In April, when DreamWorks Animation Chief Executive Jeffrey Katzenberg rebutted accusations of political motivations behind the company's decision to co-produce with the China Film Group an animated feature, "Tibet Code," he was telling the truth. But in September, when Sid Ganis, the former motion picture academy president who is involved in making "Transformers 4" in China, denied any self-censorship by pandering studios ("No filmmaker I know would do it that way"), he was stretching a bit.
In its bumpy ride with China, Hollywood has been on a hot seat, enduring both interference from the Chinese censor and media backlash at home. Indeed, the rumblings have been that Tinseltown is kowtowing to China. Evidence of such compromises includes changing a film setting from the old glory of Paris to the new glory of Shanghai ("Looper"), depicting a Chinese scientist as a hero who comes to the rescue of Western civilization ("Red Dawn") and portraying Beijing, and thus China, as the land of promise ("The Karate Kid"). This new perspective is interesting because China in early Hollywood films was known for vices of all sorts. China in the new films, however, is seen as glitzy, wealthy and fabulously trendy.
As for "Tibet Code," an adaptation of a series of recent Chinese novels set in 9th century Tibet, it would inevitably toe the official Beijing line concerning Tibet. DreamWorks had to come clean, as Katzenberg told the Wall Street Journal, that the film had no "secondary agenda" and that it was chosen solely for its potential as a "blockbuster story."
Despite earlier films critical of China's Tibet policy, such as "Kundun" and "Seven Years in Tibet," Hollywood was not out to smear China then and is certainly not on a mission to rehabilitate China now.
Inevitably, it's the bottom line that the studios are attuned to.
It is widely speculated that China, already the world's second-largest movie market, will overtake North America to become the largest market by 2018 and will be double the U.S. market by 2023. With a financial stake this large, a few pandering plot or location twists is nothing more than "localizing strategy." DreamWorks is simply following the playbook of an industry that has been acutely attuned, from its inception, to what is permissible and indeed preferred in its vast export destinations.
The trend has only intensified in the last decade, with the majority of moviegoers now living abroad, which accounts for up to 80% of Hollywood's box-office income. To maximize overseas distribution, films must be rendered free from international offense. The more expensive the movie, the more scrupulous the studios must be to ensure the avoidance of any potential overseas hazards.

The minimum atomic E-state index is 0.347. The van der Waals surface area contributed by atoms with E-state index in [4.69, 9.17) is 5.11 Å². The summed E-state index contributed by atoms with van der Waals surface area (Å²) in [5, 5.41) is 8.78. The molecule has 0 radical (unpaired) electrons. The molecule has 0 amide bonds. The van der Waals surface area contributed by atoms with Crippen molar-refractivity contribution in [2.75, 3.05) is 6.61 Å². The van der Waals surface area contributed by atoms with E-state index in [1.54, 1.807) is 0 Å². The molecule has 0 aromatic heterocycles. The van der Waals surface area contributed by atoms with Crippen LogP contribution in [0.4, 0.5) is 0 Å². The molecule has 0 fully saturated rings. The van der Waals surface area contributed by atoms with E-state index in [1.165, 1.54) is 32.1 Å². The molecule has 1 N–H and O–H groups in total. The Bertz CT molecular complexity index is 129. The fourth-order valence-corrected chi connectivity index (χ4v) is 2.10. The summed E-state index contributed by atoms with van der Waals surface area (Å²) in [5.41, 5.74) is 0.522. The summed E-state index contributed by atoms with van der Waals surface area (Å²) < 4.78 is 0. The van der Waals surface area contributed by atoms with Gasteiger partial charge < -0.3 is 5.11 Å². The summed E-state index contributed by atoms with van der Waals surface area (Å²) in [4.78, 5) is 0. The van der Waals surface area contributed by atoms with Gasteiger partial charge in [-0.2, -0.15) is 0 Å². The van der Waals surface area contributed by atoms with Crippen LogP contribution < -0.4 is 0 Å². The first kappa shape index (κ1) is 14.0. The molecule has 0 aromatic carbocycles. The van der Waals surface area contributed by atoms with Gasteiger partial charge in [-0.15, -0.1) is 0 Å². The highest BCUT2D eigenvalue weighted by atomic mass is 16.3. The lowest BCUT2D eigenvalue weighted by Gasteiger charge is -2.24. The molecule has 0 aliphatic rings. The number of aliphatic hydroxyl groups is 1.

To stay out of (financial) trouble, Hollywood has long modified, obfuscated and even eliminated content that is deemed inappropriate in an effort to appease worldwide audiences of vastly different cultural, religious and political persuasions.
For instance, in 1935, RKO handled with great ingenuity rules of the British Board of Film Censors that barred religious icons by keeping Christ off the screen in "The Last Days of Pompeii," which tells the story of a Roman artisan-turned-gladiator who transforms himself after a fateful encounter with Christ. Christ was implicitly invoked but never actually shown on screen.
Recent reports about how much of Hollywood kept its German market running by appeasing the Nazis in the run-up to World War II point to a more egregious case.
In the case of China, a significant proportion of the correspondence in the 1920s, '30s and early '40s between the Hays Office and China reflected American studio executives' concerns about Chinese sensitivities, both cultural and political. The depiction of China was sanitized to appease the Chinese state and public, both hypersensitive to the country's humiliations at the hands of Western powers.
While making "The Good Earth," for instance, MGM carefully studied Chinese films dealing with rural life and solicited story ideas from Chinese elites. A number of plot and character adjustments were made as a result of the Chinese feedback. While making "East Is West," Universal wrote in a Chinese hero to diffuse Chinese villains.
As we fret about the compromises Hollywood makes, it helps to see the Sino-Hollywood courtship as an intriguing case study of political, cultural and economic rivalry and coaptation on a global scale.
It is a fitful relationship that, however tentative and antagonistic at times, has brought two willing partners to the table in their common pursuit of prosperity and happiness— measurable by the enormous box-office receipts.
The ups and downs of this courtship suggest intrigue of blockbuster scale.
The American film business made a forceful entry into the Chinese film market during the waning days of Qing, China's last dynasty. It soon swept the market, dominating China's movie scene during the Republic era (1911-49).
China's nascent film industry struggled to maintain a foothold. Building a profitable and patriotic domestic industry were the twin driving forces during this era and remain intact to this day.